When that irregular band of patriots, dressed in Indian attire, marched through the streets of Boston and tossed those tea-chests into the bay, they at the same time virtually tossed British sovereignty overboard; and Jenny Geddes’ party at St. Giles signed the death-warrant of civil and ecclesiastical tyranny in both Scotland and England! The storm had been gathering for nearly forty years, and this bursting of the cloud marked a crisis in a great national revolution. It was the first formidable outbreak against the tyranny of the Stuarts, and Jenny Geddes’ stool was the first shell sent screaming through the air at those merciless oppressors of the two realms, and the echoes of that shell are reverberating to-day among the hills.

A Modern Replica (and a calmer retelling):
[Photo and text from The Journal of Presbyterian History (1903)]—

GeddesStool02The stool pictured at left is intended to represent the so-called “Jenny Geddes Stool,” and was made from a photograph of a model of the same that is on exhibition in the National Scottish Museum in Edinburgh. The model was made under the direction of the Rev. Robert Buchanan for the President of the Historical Society, and was forwarded through his kindness to [Philadelphia].

The history of the stool is well known, and needs but brief mention. Charles I. of England, urged by Archibishop Laud, attempted to impose upon the Presbyterian Church of Scotland a liturgical service similar to that of the Anglican Communion. A service book was prepared, which was popularly known as “Laud’s Prayer Book,” (a copy of which may be seen in the Museum of the Historical Society). By order of the king it was appointed to be used in all the churches. On the day when it was first used in St. Giles Cathedral in Edinburgh, a large congregation assembled under a high degree of excitement. Seated near the pulpit was a Scottish matron named Jenny Geddes, who, unable to suppress her indignation, rose from the little stool upon which, as was the custom, she was seated, and hurled it at the head of Dean Hannay, the officiating clergyman, with the exclamation, “Villain! would ye say mass at my lug?” [i.e., ear] This act led to a riotous demonstration before which the ministers fled. This was the beginning of the revolution of 1637 which restored Presbyterianism to Scotland, and of the English revolution, which led to the summons of the Westminster Assembly, the establishment of the Commonwealth under Oliver Cromwell, and finally to the death of Charles I.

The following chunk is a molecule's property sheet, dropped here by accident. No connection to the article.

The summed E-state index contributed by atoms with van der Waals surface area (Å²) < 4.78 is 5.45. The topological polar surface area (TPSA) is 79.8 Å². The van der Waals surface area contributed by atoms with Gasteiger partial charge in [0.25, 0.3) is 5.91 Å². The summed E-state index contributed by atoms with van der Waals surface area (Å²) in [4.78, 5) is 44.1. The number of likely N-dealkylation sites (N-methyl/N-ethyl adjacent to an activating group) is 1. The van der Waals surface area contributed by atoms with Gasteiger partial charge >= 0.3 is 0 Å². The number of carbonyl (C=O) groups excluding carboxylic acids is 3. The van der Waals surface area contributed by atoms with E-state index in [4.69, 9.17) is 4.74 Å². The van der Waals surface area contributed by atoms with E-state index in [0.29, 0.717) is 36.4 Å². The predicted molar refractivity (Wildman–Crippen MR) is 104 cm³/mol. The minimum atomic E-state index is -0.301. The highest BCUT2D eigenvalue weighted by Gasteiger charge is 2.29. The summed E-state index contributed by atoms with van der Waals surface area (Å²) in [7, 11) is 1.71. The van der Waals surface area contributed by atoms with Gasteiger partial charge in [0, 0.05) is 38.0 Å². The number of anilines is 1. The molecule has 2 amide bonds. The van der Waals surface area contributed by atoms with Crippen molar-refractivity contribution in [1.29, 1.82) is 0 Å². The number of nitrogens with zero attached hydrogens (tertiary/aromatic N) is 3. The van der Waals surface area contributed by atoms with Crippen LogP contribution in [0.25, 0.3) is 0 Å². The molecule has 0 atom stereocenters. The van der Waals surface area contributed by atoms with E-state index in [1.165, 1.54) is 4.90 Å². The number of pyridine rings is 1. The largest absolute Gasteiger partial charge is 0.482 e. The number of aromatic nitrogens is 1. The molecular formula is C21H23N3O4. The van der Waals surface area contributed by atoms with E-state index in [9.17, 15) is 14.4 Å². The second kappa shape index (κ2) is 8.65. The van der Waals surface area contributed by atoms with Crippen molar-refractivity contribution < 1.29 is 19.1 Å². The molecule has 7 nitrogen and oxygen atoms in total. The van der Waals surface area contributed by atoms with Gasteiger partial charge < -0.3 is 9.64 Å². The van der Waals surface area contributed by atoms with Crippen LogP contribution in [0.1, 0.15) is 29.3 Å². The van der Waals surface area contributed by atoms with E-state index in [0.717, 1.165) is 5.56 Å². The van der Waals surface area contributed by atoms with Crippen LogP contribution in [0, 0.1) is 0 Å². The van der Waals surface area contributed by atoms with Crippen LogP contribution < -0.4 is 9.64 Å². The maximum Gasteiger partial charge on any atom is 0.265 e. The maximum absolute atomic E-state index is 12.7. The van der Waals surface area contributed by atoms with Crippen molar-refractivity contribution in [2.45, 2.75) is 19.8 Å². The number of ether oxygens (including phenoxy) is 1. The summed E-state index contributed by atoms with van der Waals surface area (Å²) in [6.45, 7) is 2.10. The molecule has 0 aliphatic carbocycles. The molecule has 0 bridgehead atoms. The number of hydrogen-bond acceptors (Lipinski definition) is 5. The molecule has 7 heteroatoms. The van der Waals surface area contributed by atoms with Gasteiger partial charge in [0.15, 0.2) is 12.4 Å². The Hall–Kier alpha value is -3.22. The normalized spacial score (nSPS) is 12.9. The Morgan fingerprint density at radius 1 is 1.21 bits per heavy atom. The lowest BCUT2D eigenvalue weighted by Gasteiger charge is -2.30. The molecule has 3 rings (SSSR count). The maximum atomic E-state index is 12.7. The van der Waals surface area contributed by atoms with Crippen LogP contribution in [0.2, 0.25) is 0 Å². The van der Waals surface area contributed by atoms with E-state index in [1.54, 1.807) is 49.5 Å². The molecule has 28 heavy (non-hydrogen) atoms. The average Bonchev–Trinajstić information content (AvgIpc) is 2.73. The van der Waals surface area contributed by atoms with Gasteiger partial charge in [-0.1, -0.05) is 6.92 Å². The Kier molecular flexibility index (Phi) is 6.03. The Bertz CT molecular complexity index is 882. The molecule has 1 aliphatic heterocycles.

It is not pretended that the stool exhibited in the Scottish Museum is the precise one which Jenny Geddes threw at Dean Hannay, but simply that it is one of those typically in use in the cathedral at that time. The model in the Historical Society’s Museum, therefore, accurately represents an implement of domestic use that, humble as it is, had a most important part in one of the greatest movements, both civil and ecclesiastical, of modern times.

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A Land So Far Away?
Just suppose, dear reader, just suppose now, that in our blessed country one year, a  bill was approved by both Houses of Congress, sent to the White House in Washington, D.C., signed by the president and it became the law of the land.  Oh yes, an important ingredient of this bill was that it had the support of The Episcopal Church (TEC).  What was its gist, you ask?

The first  section of the bill decreed deposition of all spiritual leaders who denied the federal government’s authority in ecclesiastical matters.

The second section excommunicated any spiritual leader who dared to preach and proclaim that the worship part of the bill was contrary to Holy Scripture.

Next, that same penalty of deposition was promised upon any who preached that the liturgical part of the bill was unbiblical.

Fourth, any and all clergy and churches in the land had to adopt the this governmental  liturgy for their congregations upon pain of deposition if they failed to adopt it.

Fifth, all congregational meetings could only be called by governmental decree; further, no ecclesiastical business could be discussed without the approval of the government; in addition, no biblical meeting could be held independent of government authority, and last, no spiritual leader could engage in extemporary prayers.

And last, governmental regulations were handed on regarding the manner of worship, gowns worn by clergy members, fonts used for baptisms, ornaments in the church building, and the conducting of the Lord’s Supper.

This author is sure that all of our readers would quickly acknowledge if the churches of America were recipients of such a federal law as this, the visible biblical church as we know and love would all but disappear from the land, or be so thoroughly compromised that it would be not longer a church where Christ Jesus is the Head of the church.